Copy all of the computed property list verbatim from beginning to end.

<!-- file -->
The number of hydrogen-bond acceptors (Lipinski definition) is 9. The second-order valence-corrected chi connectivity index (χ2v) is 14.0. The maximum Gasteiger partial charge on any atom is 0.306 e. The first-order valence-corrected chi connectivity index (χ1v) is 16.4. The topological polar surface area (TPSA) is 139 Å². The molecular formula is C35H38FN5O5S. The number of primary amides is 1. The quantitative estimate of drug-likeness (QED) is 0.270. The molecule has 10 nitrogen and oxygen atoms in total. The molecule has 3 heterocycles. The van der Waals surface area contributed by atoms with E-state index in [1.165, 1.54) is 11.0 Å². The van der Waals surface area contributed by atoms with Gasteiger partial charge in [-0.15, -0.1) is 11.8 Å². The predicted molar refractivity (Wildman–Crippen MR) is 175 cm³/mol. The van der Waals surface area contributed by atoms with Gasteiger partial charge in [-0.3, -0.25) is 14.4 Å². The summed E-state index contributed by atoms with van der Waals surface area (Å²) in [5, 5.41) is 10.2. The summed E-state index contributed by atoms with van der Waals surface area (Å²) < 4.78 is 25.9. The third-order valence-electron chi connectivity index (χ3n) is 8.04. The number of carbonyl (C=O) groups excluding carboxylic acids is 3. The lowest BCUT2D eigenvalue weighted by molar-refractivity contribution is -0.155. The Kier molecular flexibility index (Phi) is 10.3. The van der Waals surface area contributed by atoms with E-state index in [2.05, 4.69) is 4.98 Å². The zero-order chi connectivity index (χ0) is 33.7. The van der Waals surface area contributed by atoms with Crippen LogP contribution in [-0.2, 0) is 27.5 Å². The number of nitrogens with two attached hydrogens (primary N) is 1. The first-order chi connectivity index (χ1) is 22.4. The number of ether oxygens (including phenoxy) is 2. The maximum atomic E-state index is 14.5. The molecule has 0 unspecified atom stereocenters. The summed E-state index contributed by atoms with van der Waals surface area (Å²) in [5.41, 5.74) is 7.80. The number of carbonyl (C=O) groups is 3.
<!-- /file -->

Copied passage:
The number of hydrogen-bond acceptors (Lipinski definition) is 9. The second-order valence-corrected chi connectivity index (χ2v) is 14.0. The maximum Gasteiger partial charge on any atom is 0.306 e. The first-order valence-corrected chi connectivity index (χ1v) is 16.4. The topological polar surface area (TPSA) is 139 Å². The molecular formula is C35H38FN5O5S. The number of primary amides is 1. The quantitative estimate of drug-likeness (QED) is 0.270. The molecule has 10 nitrogen and oxygen atoms in total. The molecule has 3 heterocycles. The van der Waals surface area contributed by atoms with E-state index in [1.165, 1.54) is 11.0 Å². The van der Waals surface area contributed by atoms with Gasteiger partial charge in [-0.15, -0.1) is 11.8 Å². The predicted molar refractivity (Wildman–Crippen MR) is 175 cm³/mol. The van der Waals surface area contributed by atoms with Gasteiger partial charge in [-0.3, -0.25) is 14.4 Å². The summed E-state index contributed by atoms with van der Waals surface area (Å²) in [5, 5.41) is 10.2. The summed E-state index contributed by atoms with van der Waals surface area (Å²) < 4.78 is 25.9. The third-order valence-electron chi connectivity index (χ3n) is 8.04. The number of carbonyl (C=O) groups excluding carboxylic acids is 3. The lowest BCUT2D eigenvalue weighted by molar-refractivity contribution is -0.155. The Kier molecular flexibility index (Phi) is 10.3. The van der Waals surface area contributed by atoms with E-state index in [2.05, 4.69) is 4.98 Å². The zero-order chi connectivity index (χ0) is 33.7. The van der Waals surface area contributed by atoms with Crippen LogP contribution in [-0.2, 0) is 27.5 Å². The number of nitrogens with two attached hydrogens (primary N) is 1. The first-order chi connectivity index (χ1) is 22.4. The number of ether oxygens (including phenoxy) is 2. The maximum atomic E-state index is 14.5. The molecule has 0 unspecified atom stereocenters. The summed E-state index contributed by atoms with van der Waals surface area (Å²) in [5.41, 5.74) is 7.80. The number of carbonyl (C=O) groups is 3.